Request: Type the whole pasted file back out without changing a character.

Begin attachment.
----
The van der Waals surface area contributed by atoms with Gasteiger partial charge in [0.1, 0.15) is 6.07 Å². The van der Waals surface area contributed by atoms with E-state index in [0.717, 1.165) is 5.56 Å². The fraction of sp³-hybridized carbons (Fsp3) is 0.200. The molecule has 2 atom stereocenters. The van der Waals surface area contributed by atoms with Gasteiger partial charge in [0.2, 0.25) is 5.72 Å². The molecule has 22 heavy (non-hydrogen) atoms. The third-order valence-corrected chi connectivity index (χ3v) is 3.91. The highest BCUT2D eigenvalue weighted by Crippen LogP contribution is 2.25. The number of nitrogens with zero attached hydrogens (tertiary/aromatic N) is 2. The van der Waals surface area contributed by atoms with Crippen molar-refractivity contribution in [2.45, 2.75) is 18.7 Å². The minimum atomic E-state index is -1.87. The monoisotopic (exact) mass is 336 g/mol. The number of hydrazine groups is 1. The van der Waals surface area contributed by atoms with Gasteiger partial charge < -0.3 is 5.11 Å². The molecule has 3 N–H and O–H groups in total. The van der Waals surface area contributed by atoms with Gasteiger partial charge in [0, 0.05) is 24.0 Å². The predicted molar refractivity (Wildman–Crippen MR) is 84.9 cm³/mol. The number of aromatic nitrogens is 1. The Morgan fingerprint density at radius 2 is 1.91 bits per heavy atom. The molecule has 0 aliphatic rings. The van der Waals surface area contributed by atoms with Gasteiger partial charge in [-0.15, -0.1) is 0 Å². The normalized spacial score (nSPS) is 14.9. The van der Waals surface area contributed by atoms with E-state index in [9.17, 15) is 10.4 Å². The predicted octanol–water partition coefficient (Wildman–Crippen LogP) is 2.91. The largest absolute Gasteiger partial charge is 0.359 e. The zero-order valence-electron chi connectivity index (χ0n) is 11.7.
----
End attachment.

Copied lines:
The van der Waals surface area contributed by atoms with Gasteiger partial charge in [0.1, 0.15) is 6.07 Å². The van der Waals surface area contributed by atoms with E-state index in [0.717, 1.165) is 5.56 Å². The fraction of sp³-hybridized carbons (Fsp3) is 0.200. The molecule has 2 atom stereocenters. The van der Waals surface area contributed by atoms with Gasteiger partial charge in [0.2, 0.25) is 5.72 Å². The molecule has 22 heavy (non-hydrogen) atoms. The third-order valence-corrected chi connectivity index (χ3v) is 3.91. The highest BCUT2D eigenvalue weighted by Crippen LogP contribution is 2.25. The number of nitrogens with zero attached hydrogens (tertiary/aromatic N) is 2. The van der Waals surface area contributed by atoms with Crippen molar-refractivity contribution in [2.45, 2.75) is 18.7 Å². The minimum atomic E-state index is -1.87. The monoisotopic (exact) mass is 336 g/mol. The number of hydrazine groups is 1. The van der Waals surface area contributed by atoms with Gasteiger partial charge < -0.3 is 5.11 Å². The molecule has 3 N–H and O–H groups in total. The van der Waals surface area contributed by atoms with Gasteiger partial charge in [0, 0.05) is 24.0 Å². The predicted molar refractivity (Wildman–Crippen MR) is 84.9 cm³/mol. The number of aromatic nitrogens is 1. The Morgan fingerprint density at radius 2 is 1.91 bits per heavy atom. The molecule has 0 aliphatic rings. The van der Waals surface area contributed by atoms with Gasteiger partial charge in [-0.15, -0.1) is 0 Å². The normalized spacial score (nSPS) is 14.9. The van der Waals surface area contributed by atoms with E-state index in [9.17, 15) is 10.4 Å². The predicted octanol–water partition coefficient (Wildman–Crippen LogP) is 2.91. The largest absolute Gasteiger partial charge is 0.359 e. The zero-order valence-electron chi connectivity index (χ0n) is 11.7.